Posted by: dargregmag | April 1, 2009 10:11 AM | Report abuse

The coach and captains apparently like hard work and dislike young knuckleheads.

In this culture, Crit and McGuire have improved.

McGee, Blatche and Young have not.

The only problem is that McGee, Blatche and Young have more potential.

And Crit and McGuire are not talented enough to take them to the second round.

The team needs to figure out how to work with the perceived knuckleheads (or trade them to somebody who can realize their potential).

Posted by: Izman | April 1, 2009 10:26 AM | Report abuse

i really like crits attitude

Posted by: riskus | April 1, 2009 10:40 AM | Report abuse

I think Blatche has improved, not as much as McGuire, but has improved as the season progresses, especially when comparing to the first 11 games under EJ (when he "regressed" from last season).

This season, Blatche averaged 10.3 points over 24 minutes, comparing to last year's 7.5 points in 20 minutes while shooting at the same percentage. He has more assists, but also more turnovers. I do like to see him gets more rebounds and cuts down on the turnovers.

Posted by: sagaliba | April 1, 2009 11:08 AM | Report abuse

Crit was a solid addition to the team. I like his attitude and his play on the court. I'm glad D'brick and James aren't around to waste minutes ahead of him.

Posted by: Fontana1 | April 1, 2009 12:07 PM | Report abuse

Critt is going to be a very good player in this league. Grunfeld did a great job of stealing him from Memphis. In two years he could start at the 1 and let Gil slide over to the 2.

Love his attitude. His desire to get better and high potential has given us something positive and what has been a tough, tough year for Wiz fans.

Posted by: DMoney28 | April 1, 2009 12:29 PM | Report abuse

Hopefully they will find some way to trade Dbrick and James. It was a huge mistake to sign Stevenson to begin with. There had to have been a reason as to why Orlando let him walk. Oh well. Anyone know what is wrong with Etan. I thought he was only supposed to be out for a minute, not the whole season!

Posted by: ivyleague | April 1, 2009 12:30 PM | Report abuse

I disagree. Crittenton's development is much more important to the Wizards in the long-term than Nick Youngs.

The Wizards already have enough jump shooters and wing players, what they need is a quick backcourt player with good size who can create matchup problems and play a tough defensive game.

While he is raw Crittenton seems to understand that his role in Washington to survive is in large part going to have to be as a contributor on the defensive end, something that Nick Young I don't believe will ever get.

Young wants to be Gilbert Arenas. He wants to jack 20 shots a game and be a clutch player.

That position is already filled.

Posted by: leopard09 | April 1, 2009 12:34 PM | Report abuse

Critt has some serious handles.

Posted by: jeremydvid | April 1, 2009 12:45 PM | Report abuse

Critt is my favorite of the young core. I think he was an absolute steal. He's young and still needs work, but he's a worker, he's improving week by week and he has the physical tools to be a very solid NBA point guard. The thing that is most important to me though is that he plays defense. He works on both ends of the floor and with Nick Young as his future back court mate off the bench next season the Wiz need Critt to handle the tougher defensive assignment.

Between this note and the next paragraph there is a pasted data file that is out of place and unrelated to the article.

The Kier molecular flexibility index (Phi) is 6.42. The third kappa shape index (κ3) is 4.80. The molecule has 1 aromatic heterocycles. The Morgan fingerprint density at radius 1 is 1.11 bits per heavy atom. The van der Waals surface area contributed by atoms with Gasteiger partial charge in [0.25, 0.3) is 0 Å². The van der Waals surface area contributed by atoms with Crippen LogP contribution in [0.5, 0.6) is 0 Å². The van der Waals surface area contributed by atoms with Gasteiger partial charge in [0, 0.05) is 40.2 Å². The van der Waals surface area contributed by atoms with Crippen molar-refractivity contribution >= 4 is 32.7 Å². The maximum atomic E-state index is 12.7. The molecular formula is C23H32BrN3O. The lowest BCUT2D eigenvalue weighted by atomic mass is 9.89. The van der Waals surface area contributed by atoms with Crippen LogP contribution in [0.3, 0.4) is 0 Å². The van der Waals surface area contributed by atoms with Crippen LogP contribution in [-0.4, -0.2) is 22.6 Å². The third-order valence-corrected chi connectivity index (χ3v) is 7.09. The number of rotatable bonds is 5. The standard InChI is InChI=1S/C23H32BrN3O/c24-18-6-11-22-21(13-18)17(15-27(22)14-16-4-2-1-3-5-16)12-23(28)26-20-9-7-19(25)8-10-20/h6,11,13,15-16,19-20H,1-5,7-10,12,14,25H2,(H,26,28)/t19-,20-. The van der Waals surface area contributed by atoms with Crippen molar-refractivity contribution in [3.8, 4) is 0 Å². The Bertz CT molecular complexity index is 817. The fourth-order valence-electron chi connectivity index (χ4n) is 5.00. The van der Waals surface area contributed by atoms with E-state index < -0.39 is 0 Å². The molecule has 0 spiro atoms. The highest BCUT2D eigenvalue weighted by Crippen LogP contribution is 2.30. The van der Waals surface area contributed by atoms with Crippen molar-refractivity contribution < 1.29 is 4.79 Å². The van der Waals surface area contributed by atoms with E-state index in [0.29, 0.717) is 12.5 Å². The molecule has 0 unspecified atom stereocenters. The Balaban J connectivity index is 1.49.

I was at the Detroit game and Critt was an absolute pest on defense. He made a few really nice defensive plays leading to easy scores, but more importantly he didn't take any plays off on defense.

Posted by: jon_quest | April 1, 2009 2:10 PM | Report abuse

ivyleague:

Etan - knee ligament damage. the team never fully disclosed the severity.

I think Blatche is one of the least basketball intelligent players i've seen. I don't have much hope that he can grow much beyond what he is. A 7 foot guy who wants to crossover from 19 feet and drive for a finger roll or no look pass to the other team. he's still young but 3 or 4 years of this madness makes me believe he just isn't smart enough to get it.

Posted by: unkonchus | April 1, 2009 3:06 PM | Report abuse

"A lot of people think it's personal because he be on me," Crittenton said of Ayers. "My teammates say he gets on me over something small. I'm like, 'Relax. He's just trying to make me a better player.' And I understand that. Sometimes [my teammates] don't.

"If I make a defensive mistake, he knows that I can do it. He tells me that I have the physical tools, and if I keep listening, I can be a great defender. I appreciate that."
_______
This is a very telling comment, and a cautious tale about the dangers of leaving college early. I get the feeling after reading this that some of the other young guns don't want to listen to Ayers -- which goes a LONG way toward explaining the predicament this team is now in.

--iceberg

Posted by: jcbcmb68 | April 1, 2009 4:16 PM | Report abuse

"Hewitt said he tried to tell Crittenton that he would've easily averaged a double-double as a sophomore."

By Michael Lee | April 1, 2009; 8:45 AM ET

This is ridiculous. No one has average 10 assists a game in the ACC in recent memory. Usually the league leader has somewhere between 6-7 assists per game. Even Chris Paul averaged just 7 assists per game. To say Crittenton would have "easily averaged a double-double" his sophomore year at Gtech is pure fantasy.

Posted by: Barno1 | April 1, 2009 6:48 PM | Report abuse

The comments to this entry are closed.